Spheres have relatively greater surface area in the periphery for a given chord radius, compared with actual corneas, particularly beyond 3.5 mm into the periphery. Nevertheless, the periphery contains a significantly greater proportion of the actual corneal surface; approximately 50% of the total surface area of the cornea is located within a 1.5-mm-wide annulus and adjacent to the limbus (Figure 6, Right scale). Therefore, centrally located deformations that invoke any increase in localized surface area could be totally compensated by a decrease in surface area produced by a flattening in the far periphery. Simultaneous cone steepening and peripheral flattening is known to occur in keratoconus.13-15 We have shown that the most severe form of keratoconus may have a greater than normal surface area within the central 4 mm, but this is offset by a tendency for relatively less area toward the far periphery (Figure 3).
To better illustrate the relationship between radius-of-curvature, chord radius, and surface area, we used our algorithm to model surface area for spheres with vertex curvatures between 30 D and 90 D. We observed that surface area was surprisingly insensitive to even a 60-D increase in curvature within a central 3-mm chord radius (Figure 7). For a specific chord radius, surface area does increase toward the periphery as curvature is increased; however, low-curvature surfaces achieve far greater surface area than a highly curved surface if the chord radius is not limited. Thus, we can envision that even a small additional flattening in the already flat periphery can produce a large decrease in surface area. A slight peripheral flattening may arise out of a localized steepening elsewhere on the surface of the cornea.
Based on our results, our hypothesis that keratoconus and normal corneas have virtually identical surface areas seems to be correct. We conclude that several factors contribute to this condition: (1) The closer a region of localized steepening is to the corneal vertex, the less effect it has on total surface area. (2) A localized region of steepening such as is seen with a well-defined cone tends to contribute to only a small portion of the total surface area. (3) Steepening in one localized region can produce flattening elsewhere on the cornea through biomechanical coupling. (4) A 2-dimensional map of the corneal surface greatly deemphasizes the contribution of the corneal periphery to surface area. (5) In an absolute color-contour map, a subtle, peripheral flattening effect producing only one color contour step or less spread over a large corneal area may be barely noticeable when compared with a well-defined cone exhibiting several color contour steps; however, the effects of flattening and steepening may counterbalance one another and produce no significant change in total surface area.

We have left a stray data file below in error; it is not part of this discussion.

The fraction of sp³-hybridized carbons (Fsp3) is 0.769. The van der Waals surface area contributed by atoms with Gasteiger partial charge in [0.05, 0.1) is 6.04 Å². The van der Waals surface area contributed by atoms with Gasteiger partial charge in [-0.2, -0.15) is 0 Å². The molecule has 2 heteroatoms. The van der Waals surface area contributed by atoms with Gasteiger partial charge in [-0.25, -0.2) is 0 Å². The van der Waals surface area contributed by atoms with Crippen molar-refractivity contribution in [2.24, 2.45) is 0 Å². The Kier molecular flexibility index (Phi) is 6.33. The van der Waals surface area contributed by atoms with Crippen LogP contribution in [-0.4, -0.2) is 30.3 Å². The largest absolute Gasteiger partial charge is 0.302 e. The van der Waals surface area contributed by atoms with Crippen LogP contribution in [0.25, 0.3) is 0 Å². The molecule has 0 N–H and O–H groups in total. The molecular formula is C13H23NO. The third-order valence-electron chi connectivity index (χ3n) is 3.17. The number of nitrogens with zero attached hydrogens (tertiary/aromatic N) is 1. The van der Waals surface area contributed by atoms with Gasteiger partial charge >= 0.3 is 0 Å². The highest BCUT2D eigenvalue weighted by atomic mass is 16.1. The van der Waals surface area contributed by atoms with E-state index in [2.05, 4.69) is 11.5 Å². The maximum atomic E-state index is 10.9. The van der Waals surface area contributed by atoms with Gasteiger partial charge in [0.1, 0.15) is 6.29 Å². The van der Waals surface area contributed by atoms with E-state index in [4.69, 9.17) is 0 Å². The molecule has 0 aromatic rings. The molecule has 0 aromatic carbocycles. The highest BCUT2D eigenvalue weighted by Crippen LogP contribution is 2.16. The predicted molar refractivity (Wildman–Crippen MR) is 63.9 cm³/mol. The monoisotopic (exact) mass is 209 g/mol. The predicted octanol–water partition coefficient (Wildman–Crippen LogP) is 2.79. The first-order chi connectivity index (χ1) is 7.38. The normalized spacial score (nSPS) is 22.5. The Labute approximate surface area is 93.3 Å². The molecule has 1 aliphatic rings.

Thus, the concept of a cone produced primarily by stromal stretching seems to be an entirely intuitive construct used to explain keratoconus deformation and the illusion of an increased surface area. Any stretching that does occur is probably highly localized and relatively insignificant when compared with the total area of the surface. Stromal thinning, which has often been associated with stretching, may be a direct result of the degenerative process, rather than linked to a stretching process.
To emphasize that the topographic appearance of shape change is not necessarily linked to stretching, consider an example of contact lens–induced corneal warpage. It is well known that corneal curvature can change dramatically with contact lens–induced warpage, so much so that it can on occasion resemble early keratoconus. However, a warped cornea typically regains a normal topographic appearance after cessation of lens wear. It is difficult to conceive of a process whereby contact lens wear increases cornea surface area by stretching, and then returns it to a completely normal shape in a matter of days. It seems more reasonable that the topographic appearance is related not to stretching, but rather to deformations acting under the principle of surface area conservation.